Moses is called upon to instruct the people of Israel on the bringing of the various sacrifices that will be at the heart of their religious service. Some of the sacrifices are voluntary. That is, if someone is moved to bring a sacrifice, there is a specific method by which to do so.
But there are other types of sacrifice that are obligatory in nature, such as the chatat, or sin, offering. The chatat is to be brought in the case of inadvertent sin. The nature of the sacrifice is different, based on the different stations in life of the sinner. A leader, for instance, has a different sacrifice than an ordinary person. And so begins the torat hakohanim, the Torah of the Priests, describing the rituals and worship that are to be performed in the Mishkan, or Tabernacle, the construction of which we have been reading about in the last couple of weeks.
The natural question that one might have is, why do we make a sacrifice in the case of inadvertent sin? And further, why is a leader’s inadvertent sin considered greater than that of the ordinary person?
Several sources on the subject of inadvertent sin cite the words of the famed Rabbi Samson Raphael Hirsch: “The sinner who sins through error is one who sins through carelessness. In other words, at the moment of omission, that person did not take full care, with whole heart and soul, that the act be in keeping with Torah and commandments, because the person was not, in the words of the prophet Isaiah, ‘concerned about My word.’”
In the days of the Mishkan and Beit Hamikdash, those of us who simply shrugged our shoulders, said, “I made a mistake,” and moved on from there were doing a disservice to ourselves and our souls. By failing to create the sacrificial benchmark, we failed to properly examine the reasons for our error so we would not fail to take care again. Our lack of mindfulness would be more likely repeated and perhaps even become a habit. The lack of a recognition of the need for mindfulness multiplies the possibilities of repetition of inadvertent sin.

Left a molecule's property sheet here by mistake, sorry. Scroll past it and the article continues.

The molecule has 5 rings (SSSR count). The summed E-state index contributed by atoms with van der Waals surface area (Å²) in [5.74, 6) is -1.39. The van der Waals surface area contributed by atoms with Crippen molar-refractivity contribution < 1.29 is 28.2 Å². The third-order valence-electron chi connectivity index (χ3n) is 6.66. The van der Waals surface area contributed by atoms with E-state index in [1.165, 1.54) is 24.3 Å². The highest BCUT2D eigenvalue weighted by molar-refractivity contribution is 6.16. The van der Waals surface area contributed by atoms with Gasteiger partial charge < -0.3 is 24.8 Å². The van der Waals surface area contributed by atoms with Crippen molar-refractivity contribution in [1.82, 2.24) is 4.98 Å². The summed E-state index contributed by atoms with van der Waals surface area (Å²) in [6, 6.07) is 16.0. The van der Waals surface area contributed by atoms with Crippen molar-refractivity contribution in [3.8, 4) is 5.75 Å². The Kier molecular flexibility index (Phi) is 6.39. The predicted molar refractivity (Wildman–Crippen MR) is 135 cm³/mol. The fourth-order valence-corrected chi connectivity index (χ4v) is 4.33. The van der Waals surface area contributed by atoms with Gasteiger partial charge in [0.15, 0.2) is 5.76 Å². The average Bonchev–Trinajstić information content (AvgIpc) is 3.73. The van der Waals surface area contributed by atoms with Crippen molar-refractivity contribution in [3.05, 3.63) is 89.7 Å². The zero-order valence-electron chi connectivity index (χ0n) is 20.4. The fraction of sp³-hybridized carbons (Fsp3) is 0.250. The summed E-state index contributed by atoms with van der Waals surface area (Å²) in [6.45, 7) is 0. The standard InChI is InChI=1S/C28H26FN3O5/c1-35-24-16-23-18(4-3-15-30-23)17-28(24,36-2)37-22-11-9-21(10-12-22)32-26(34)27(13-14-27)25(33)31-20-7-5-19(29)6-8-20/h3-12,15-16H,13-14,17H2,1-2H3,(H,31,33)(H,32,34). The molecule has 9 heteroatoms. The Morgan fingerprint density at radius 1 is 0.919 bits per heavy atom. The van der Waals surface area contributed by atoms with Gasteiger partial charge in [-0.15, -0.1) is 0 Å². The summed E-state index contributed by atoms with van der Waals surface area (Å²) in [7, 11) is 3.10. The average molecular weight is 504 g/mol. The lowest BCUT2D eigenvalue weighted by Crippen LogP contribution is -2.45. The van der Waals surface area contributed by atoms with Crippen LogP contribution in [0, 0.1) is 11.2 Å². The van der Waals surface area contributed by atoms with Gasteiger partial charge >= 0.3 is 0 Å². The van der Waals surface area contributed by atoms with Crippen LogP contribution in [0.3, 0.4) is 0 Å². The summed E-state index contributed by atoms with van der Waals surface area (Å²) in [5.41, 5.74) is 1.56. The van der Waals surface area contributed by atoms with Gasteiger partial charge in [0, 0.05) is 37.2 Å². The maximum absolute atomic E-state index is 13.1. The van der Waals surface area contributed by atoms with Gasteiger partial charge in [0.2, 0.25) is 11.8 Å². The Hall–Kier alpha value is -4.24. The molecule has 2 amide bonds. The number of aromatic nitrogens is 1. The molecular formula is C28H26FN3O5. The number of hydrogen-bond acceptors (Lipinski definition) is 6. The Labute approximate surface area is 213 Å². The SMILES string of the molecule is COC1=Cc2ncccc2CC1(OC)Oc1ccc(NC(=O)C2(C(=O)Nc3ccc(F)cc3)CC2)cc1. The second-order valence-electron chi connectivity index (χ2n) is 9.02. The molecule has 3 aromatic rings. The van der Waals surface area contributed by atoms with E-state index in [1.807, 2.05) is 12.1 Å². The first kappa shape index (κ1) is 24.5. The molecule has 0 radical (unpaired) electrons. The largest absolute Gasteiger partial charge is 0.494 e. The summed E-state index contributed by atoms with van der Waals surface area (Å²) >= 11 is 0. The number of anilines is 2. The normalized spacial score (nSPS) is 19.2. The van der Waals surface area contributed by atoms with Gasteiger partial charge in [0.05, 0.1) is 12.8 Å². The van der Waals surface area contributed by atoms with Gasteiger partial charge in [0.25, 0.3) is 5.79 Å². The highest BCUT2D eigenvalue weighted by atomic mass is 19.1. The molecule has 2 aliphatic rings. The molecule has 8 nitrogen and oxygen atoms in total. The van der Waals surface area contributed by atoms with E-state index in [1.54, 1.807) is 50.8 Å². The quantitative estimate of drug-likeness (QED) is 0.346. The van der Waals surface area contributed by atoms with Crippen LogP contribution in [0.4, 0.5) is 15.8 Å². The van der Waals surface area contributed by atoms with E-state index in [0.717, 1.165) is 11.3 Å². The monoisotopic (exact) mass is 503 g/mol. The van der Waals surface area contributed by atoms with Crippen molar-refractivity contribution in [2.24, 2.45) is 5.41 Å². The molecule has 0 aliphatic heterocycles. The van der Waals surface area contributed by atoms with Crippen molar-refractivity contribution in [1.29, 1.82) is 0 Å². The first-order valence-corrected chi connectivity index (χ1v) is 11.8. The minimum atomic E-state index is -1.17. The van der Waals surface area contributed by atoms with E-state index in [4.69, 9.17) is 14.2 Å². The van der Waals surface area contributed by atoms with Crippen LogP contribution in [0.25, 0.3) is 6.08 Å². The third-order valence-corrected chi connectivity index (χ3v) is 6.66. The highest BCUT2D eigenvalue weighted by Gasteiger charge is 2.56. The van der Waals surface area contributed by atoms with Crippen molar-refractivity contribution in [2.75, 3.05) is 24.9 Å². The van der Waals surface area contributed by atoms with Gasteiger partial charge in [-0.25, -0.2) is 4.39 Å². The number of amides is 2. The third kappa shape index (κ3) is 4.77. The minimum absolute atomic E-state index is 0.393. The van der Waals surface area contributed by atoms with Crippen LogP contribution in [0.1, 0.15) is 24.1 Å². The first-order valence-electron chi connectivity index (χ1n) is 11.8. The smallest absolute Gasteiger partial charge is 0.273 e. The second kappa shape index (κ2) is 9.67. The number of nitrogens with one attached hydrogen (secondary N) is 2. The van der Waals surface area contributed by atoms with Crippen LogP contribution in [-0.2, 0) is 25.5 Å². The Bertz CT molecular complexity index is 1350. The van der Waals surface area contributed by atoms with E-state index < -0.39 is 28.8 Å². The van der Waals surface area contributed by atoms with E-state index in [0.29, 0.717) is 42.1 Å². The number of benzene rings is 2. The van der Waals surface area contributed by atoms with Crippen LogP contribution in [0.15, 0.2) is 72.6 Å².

How much more important is it, then, for a leader to acknowledge even an inadvertent error. The number of people potentially affected by that error are greater than that of the ordinary individual. Further, the temptation to cut corners to gain the approval of the people and maintain one’s leadership position makes a leader especially vulnerable to inadvertent sin. Not only that, but a leader has the ability to lead others into inadvertent error.
One of the categories of inadvertent sin includes a communal sin. A community that inadvertently followed the ruling of a mistaken leader would be required to make a sacrifice as well. And if it can be said that a community can sin inadvertently, then clearly a community can sin intentionally. In other words, whether the acts are inadvertent or intentional, it is never a defense to say that this is what everyone else is doing.
This section of the Torah was traditionally the section with which Torah study began. These were often the first chapters taught to young people even though they describe practices in which we have not been engaged in almost 2,000 years. But they do teach very important lessons. It is not enough to say, “I made a mistake,” and keep walking. One cannot shrug off responsibility simply with the recitation of those words. Our performance of deeds, even with the best of intentions, must always be mindful of the effect they have on our souls. One must maintain spiritual integrity even as part of a group, and even in the case of peer pressure or a mob mentality.
Judaism teaches us from the beginning of our education the importance of being mindful of our actions, individually and as part of a community. Through the recitation of even the simplest of blessings like the motzi, the blessing over bread, we are constantly guided to be mindful of what we do and when to do it. The blessing is just as important at a Shabbat table as it is when we sit to eat a sandwich at work or even at a restaurant. Each of our blessings reminds us of an ongoing relationship with God.
Thus, the food we eat, how and whether we observe our Shabbat and holidays, the acts of righteousness that we do, are all to be done with a consciousness of the importance of those actions and how they connect us to our Creator and to the others in our lives. PJC
Rabbi Yaier Lehrer is rabbi of Adat Shalom Congregation.